Though I suggest Trump and his supporters on this issue are missing the protesters’ point — and, in some cases, doing so willfully — I have no doubt that, for Trump’s part, patriotism is indeed at stake. The trouble is the sort of patriotism that informs their ire, for patriotism is not of a single kind.
.. Frodo does not love the Shire because it is the best country in Middle-earth. It does not boast the striking scenery and deep knowledge of the elven kingdoms, or the security and wealth of the dwarves, or the cosmopolitanism and architecture of the cities of men. The Shire does not have to be the best, for it is already home and already good in its own way.
If the patriotism Tolkien depicts is small, the patriotism most prevalent in America today is a poisonous variety we might call “big patriotism,” or, less charitably, nationalism. Its contrast with more modest variants is vast.
.. Small patriotism is the love of home because it is home.
.. Big patriotism is all abstract ideals and national mythology, easily bent to fit any political agenda. It is centered on the state, not the people, and certainly not any concrete community in which we are thoroughly engaged.
- When small patriotism thinks of America, it conjures an image of some local vista and the people who populate it.
- Big patriotism pictures the hulking forms of federal monuments and the grim grandeur of war.
.. “Once you have realized that the Frenchmen like café complet just as we like bacon and eggs — why, good luck to them and let them have it,” C.S. Lewis wrote in The Four Loves.
.. “[h]ow can I love my home without coming to realize that other men, no less rightly, love theirs?” Their love in no way detracts from mine, for we are not in competition.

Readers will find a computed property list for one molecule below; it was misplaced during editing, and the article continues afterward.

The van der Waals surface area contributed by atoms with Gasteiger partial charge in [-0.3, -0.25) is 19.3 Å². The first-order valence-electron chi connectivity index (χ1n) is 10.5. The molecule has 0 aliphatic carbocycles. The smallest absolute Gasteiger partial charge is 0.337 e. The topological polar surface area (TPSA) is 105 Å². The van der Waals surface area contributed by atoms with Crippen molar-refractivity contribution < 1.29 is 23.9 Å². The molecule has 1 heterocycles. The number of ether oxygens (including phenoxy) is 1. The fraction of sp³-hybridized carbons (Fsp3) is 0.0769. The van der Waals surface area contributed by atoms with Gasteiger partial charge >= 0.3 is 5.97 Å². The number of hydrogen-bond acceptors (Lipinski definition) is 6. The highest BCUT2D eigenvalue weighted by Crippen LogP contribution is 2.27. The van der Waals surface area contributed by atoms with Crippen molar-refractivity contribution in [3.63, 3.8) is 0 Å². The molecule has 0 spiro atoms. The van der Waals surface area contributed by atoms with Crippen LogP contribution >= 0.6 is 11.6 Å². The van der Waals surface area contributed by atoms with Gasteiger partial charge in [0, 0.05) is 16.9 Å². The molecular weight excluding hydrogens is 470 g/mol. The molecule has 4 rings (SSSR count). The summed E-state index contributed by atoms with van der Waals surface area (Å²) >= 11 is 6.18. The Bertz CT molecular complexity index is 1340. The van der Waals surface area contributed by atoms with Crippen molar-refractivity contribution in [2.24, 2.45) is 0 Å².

.. Big patriotism is always a matter of comparison. It is, as Lewis put it, “a firm, even prosaic belief that our own nation, in sober fact, has long been, and still is markedly superior to all others.” Big patriotism is incapable of appreciating our home’s good qualities except at the expense of other places. Foreign lands and people must be put down if we are to be held up.
.. It is the foundation of jingoistic American exceptionalism and a constant siren song to empire — for why shouldn’t the world be ruled by the best?
Small patriotism is humble and open to constructive critique. Just as we would welcome an exterminator telling us our house has termites, so in small patriotism we can give a hearing to those who see some problem with our home. Big patriotism cannot hear a word against country, however gentle or wise. The best, by definition, cannot be wrong.
.. It does not ask to be valued above more significant loyalties, like those to God or family or concrete community. Big patriotism demands pre-eminence.
.. Big patriotism is incessantly self-serious and therefore always on the brink of offense.
.. But however natural it can feel, big patriotism is poisonous, and it leads to the type of shallow outrage we now see over these athletes’ attempt to respectfully call attention to a grave concern.